The lawsuit, on behalf of Irene McCormack Jackson, is still pending. It is the only suit filed against Filner.
"His conduct as the mayor of San Diego was reprehensible, and justice demands that he be punished for the harm he has caused to countless women who trusted and believed in him," Allred said by email.
Assemblywoman Lorena Gonzalez (D-San Diego), a Filner supporter during her years as a labor leader, said, "I hope people will stop with the craziness now. He admitted it. Move on, stop with bizarre conspiracy rumors and stop blaming women."
Filner, San Diego's first Democratic mayor in 20 years, resigned Aug. 30 after cutting a deal with the City Council for the city to defend him against the sexual harassment lawsuit filed by an ex-staffer.
The council also agreed to pay up to $98,000 to Filner's private attorneys for their work early in the civil suit brought by Allred. All nine council members had called for his resignation.
In six weeks, 19 women went public with allegations that Filner had made sexual advances, including lewd comments and unwanted touching. Many of the women had approached Filner when he was mayor or a member of Congress to ask for his help on public issues.
Filner tried without success to defuse calls for his resignation by admitting he had been abusive toward women, promising to undergo behavioral therapy and talking of his plans to be "the best mayor I can." Nothing worked.
The Sheriff's Department established a hotline to field accusations against Filner; it received more than 200 calls and about 90 interviews were conducted, according to San Diego County Sheriff Bill Gore. A recall movement was initiated.
The attorney general's office began a criminal investigation in August after Dumanis said she had a conflict of interest because she had run against Filner for mayor and was eliminated in the primary.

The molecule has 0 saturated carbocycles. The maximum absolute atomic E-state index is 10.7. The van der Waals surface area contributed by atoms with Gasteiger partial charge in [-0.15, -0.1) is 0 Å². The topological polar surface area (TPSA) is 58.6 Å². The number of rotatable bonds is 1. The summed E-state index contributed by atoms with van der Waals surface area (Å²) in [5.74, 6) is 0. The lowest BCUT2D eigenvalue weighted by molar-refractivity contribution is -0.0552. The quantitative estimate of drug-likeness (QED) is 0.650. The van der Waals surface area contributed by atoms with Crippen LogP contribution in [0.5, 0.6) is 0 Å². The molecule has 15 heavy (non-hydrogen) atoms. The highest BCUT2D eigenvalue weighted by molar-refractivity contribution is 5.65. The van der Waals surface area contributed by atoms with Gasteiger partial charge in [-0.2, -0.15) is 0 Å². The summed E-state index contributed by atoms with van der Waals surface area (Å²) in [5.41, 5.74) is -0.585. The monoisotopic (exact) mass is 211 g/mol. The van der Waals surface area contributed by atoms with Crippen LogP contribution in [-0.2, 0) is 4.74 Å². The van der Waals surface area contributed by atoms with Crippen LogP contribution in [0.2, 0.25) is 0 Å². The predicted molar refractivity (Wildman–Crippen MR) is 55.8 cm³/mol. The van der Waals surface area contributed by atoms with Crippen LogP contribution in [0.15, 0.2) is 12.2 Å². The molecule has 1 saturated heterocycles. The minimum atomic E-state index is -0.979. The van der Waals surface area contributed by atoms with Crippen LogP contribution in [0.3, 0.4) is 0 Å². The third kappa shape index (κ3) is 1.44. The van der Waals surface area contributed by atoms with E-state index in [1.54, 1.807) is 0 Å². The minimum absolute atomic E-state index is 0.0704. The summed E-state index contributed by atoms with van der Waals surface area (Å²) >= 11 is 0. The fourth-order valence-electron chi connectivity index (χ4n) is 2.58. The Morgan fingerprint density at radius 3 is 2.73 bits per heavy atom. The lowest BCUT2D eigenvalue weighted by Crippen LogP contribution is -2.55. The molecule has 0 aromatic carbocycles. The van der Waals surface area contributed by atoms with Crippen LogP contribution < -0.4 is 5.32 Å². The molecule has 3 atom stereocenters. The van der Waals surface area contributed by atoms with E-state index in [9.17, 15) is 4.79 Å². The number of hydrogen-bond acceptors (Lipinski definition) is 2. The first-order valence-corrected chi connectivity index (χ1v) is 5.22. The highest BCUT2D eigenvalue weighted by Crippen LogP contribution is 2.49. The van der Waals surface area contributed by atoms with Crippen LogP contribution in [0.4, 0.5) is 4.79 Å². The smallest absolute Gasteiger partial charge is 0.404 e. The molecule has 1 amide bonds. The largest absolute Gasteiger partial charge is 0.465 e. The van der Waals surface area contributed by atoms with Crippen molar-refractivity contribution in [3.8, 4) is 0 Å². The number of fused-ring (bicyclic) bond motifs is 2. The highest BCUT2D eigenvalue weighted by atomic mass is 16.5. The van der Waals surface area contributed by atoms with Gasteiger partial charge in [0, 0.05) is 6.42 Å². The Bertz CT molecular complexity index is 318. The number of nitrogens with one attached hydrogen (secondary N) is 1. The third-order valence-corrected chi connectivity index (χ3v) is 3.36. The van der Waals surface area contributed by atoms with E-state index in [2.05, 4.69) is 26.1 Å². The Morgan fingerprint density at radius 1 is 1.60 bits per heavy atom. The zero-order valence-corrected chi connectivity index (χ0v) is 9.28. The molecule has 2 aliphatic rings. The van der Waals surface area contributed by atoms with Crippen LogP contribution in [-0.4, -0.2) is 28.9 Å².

In a city where the electorate prefers low-key politicians keen to compromise and showing deference to power brokers, Filner was long an anomaly: outspoken, unabashedly liberal, ready for political conflict. His confrontational political style, he often said, had its roots in the civil rights movement.
After growing up in Pittsburgh and New York, Filner went to the segregated South in the 1960s as a Freedom Rider to help African Americans register to vote. He was arrested in Mississippi and spent two months in jail. After receiving a doctorate at Cornell, he joined the history faculty at San Diego State.
Elected to the school board, he became its president, followed by an election to the City Council, and then 10 terms in Congress, where he championed the needs of military veterans and other groups heavily represented in his blue-collar district.
Returning to City Hall as mayor after an absence of 20 years, he was the second mayor to have the "strong mayor" powers approved by voters in a change of the City Charter.
He wielded those powers fiercely, feuding with the city attorney and showing disdain for City Council members and leaders of the city's politically powerful business community.
The conservative editorial page of the U-T San Diego newspaper blasted him early and often, long before the sexual allegations burst into public view.
In his Aug. 23 resignation speech, Filner admitted his conduct had led to his downfall but also said he had been victimized by "the hysteria of the lynch mob" whipped up by his political enemies and the media.
Filner resigned as part of a deal with the City Council hammered out during three days of negotiations between the city attorney, two council members, Filner and Filner's civil attorney.
Before the negotiations, City Atty. Jan Goldsmith had warned that he would seek a restraining order barring Filner from City Hall, citing him as a threat to women. He was prepared to present to the court an analysis of Filner by a psychologist.
On Tuesday, Goldsmith said Filner's admission of guilt "underscores the importance of Mr. Filner's removal from office and will further help our city and the victims put this behind us."